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3 Proactive Steps to Navigate Relational Tension

God created us for relationships. He designed us to navigate this journey of life, together. There is nothing that breathes life into you more than when your relationships are thriving.  

What we all understand, is that no matter the type of relationship, at some point, they hit points of tension. If you are married (or have been), have kids, been employed, or own your own business, you know how difficult relationships can be.  

In a season where a relationship is struggling, be proactive.

In a season where you just aren’t seeing eye-to-eye, don’t back away.

In a season where friction is surrounding every conversation, embrace the tension.

These three steps will help you embrace the tension and help lead the relationship back to a season of health.


The first thing you must do is Lean In to the tension.  This is extremely difficult to do.  Most of the time, when tension arises, you want to back off and ignore it.  All this does is allow the tension to intensify between you and that person.  The reality is that most of that tension is within you. The other person doesn’t even realize what is happening. And if you don't Lean In, separation is formed - distance is created - and tension intensifies.

What should you do?

Make that phone call and schedule a time to connect. Resist the urge to send a text message or any other digital connection. It is impossible to do steps 2 and 3 without being personally present with the other person.


If you are like me, this is the hardest step. I know, step #1 might feel like the hardest step, but listening takes a tremendous amount of self-control. There is a desire within you to be right and voice how right you are to the other person. There is a drive to win the argument, conversation, or debate. (You can decide what to call it.) There is a determination that sits right below the surface that is demanding for your voice to be loud and recognized. And please know, I am not referring to your physical voice.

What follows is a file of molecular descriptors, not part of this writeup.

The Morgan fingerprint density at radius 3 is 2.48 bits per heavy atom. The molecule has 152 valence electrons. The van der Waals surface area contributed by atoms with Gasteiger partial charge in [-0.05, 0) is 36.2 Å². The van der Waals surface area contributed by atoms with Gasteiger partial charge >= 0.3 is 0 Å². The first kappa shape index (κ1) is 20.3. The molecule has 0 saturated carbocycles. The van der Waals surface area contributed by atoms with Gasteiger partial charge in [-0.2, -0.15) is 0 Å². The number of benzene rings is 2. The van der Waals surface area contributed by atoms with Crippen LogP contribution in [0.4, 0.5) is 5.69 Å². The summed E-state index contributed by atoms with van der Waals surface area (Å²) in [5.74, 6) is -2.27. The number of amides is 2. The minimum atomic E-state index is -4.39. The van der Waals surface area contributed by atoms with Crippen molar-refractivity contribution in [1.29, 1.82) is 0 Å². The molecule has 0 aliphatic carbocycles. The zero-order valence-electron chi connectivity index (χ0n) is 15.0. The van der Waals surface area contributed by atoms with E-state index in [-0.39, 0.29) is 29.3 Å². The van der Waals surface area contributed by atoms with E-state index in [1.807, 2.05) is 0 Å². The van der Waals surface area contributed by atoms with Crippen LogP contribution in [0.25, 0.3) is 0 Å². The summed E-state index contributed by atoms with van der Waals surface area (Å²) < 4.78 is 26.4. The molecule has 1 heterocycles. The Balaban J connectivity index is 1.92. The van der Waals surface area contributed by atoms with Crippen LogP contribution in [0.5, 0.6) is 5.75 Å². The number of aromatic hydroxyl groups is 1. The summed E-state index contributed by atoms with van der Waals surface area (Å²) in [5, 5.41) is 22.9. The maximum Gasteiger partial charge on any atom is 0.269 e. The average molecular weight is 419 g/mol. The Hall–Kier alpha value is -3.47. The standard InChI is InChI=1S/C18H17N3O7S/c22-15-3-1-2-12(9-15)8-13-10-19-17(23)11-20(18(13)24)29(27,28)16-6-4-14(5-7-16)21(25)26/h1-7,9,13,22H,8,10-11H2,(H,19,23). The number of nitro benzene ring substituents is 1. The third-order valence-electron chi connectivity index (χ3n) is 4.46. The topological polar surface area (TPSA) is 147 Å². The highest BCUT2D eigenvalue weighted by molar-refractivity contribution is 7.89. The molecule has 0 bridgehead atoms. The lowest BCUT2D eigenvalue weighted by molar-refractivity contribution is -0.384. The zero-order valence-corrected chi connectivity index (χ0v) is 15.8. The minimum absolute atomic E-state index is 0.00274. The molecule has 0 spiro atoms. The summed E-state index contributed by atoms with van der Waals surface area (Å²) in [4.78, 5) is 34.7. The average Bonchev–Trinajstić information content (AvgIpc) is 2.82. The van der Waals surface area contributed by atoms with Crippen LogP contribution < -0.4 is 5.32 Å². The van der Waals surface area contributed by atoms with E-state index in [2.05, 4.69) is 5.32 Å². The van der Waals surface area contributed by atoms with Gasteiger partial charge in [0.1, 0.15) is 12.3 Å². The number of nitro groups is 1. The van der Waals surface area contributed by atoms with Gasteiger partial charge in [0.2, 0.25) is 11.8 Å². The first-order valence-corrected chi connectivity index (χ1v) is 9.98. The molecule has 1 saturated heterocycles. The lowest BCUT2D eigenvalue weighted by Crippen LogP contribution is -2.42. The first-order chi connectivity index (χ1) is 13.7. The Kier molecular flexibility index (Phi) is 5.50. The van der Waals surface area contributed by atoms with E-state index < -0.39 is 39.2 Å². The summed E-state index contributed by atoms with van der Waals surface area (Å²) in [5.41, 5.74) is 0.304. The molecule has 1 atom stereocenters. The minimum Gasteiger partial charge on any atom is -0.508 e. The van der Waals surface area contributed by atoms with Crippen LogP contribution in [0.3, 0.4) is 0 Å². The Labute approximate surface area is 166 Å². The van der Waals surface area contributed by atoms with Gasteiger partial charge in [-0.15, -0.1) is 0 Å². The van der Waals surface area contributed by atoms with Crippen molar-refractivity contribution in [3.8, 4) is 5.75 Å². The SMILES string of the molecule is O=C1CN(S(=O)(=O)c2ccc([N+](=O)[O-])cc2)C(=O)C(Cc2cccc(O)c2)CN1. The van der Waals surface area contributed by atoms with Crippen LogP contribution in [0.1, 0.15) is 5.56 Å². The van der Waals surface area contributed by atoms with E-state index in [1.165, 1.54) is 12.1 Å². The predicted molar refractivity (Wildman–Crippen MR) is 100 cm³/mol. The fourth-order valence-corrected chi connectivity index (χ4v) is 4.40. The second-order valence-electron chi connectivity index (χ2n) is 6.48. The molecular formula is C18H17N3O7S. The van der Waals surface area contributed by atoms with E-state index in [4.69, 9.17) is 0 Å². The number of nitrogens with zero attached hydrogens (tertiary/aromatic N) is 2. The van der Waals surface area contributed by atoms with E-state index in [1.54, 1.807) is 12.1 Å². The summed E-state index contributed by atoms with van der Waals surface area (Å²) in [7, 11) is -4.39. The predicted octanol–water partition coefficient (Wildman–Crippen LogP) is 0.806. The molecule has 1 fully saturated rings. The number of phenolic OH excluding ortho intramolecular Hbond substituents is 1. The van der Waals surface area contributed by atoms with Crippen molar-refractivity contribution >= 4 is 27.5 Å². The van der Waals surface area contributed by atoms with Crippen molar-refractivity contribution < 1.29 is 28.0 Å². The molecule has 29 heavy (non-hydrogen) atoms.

What should you do?

Ask question after question after question. Seek to understand what the other person is saying - not just the words on the surface, but what is not being said. Resist the urge to leverage all of your talking points to get your point across. If your goal is to win the discussion, then you aren't leaning in. If your goal is to share all of your points, then you are not listening.

I have made a habit, as I Lean In and Listen, to write three characters at the top of my notebook: S 2 S. What does S 2 S stand for? I'm glad you asked. S: Slow; 2: To; S: Speak. This phrase comes straight from Jesus' brother, James. He wrote, "My dear brothers and sisters, take note of this: Everyone should be quick to listen, slow to speak and slow to become angry, because human anger does not produce the righteousness that God desires. (James 1:19-20)

It is a simple reminder to listen first. And the more you commit to listening, the more you will continue to lean in.


One of the greatest attributes of a leader is the commitment to be a life-long learner. No one has it all figured out. There isn't one person that has all the right answers. A spirit that is willing to learn in all situations, no matter the circumstances, is a trait of a humble leader.

What should you do?

Here are several important questions that you should consider.

  • What did you not see? There just might be a perspective or insight that you didn't see. Intentionally pursue to grasp where the other person is.

  • What do you need to own? You might only own 5% of the tension, but own 100% of that 5%.

  • What could you have done differently? Just asking yourself this question will help you, personally, grow. There is always something that you could have done differently or said in a better way.

Go for it and try these three steps out! See how it helps you navigate the tension that creeps up in your relationships.


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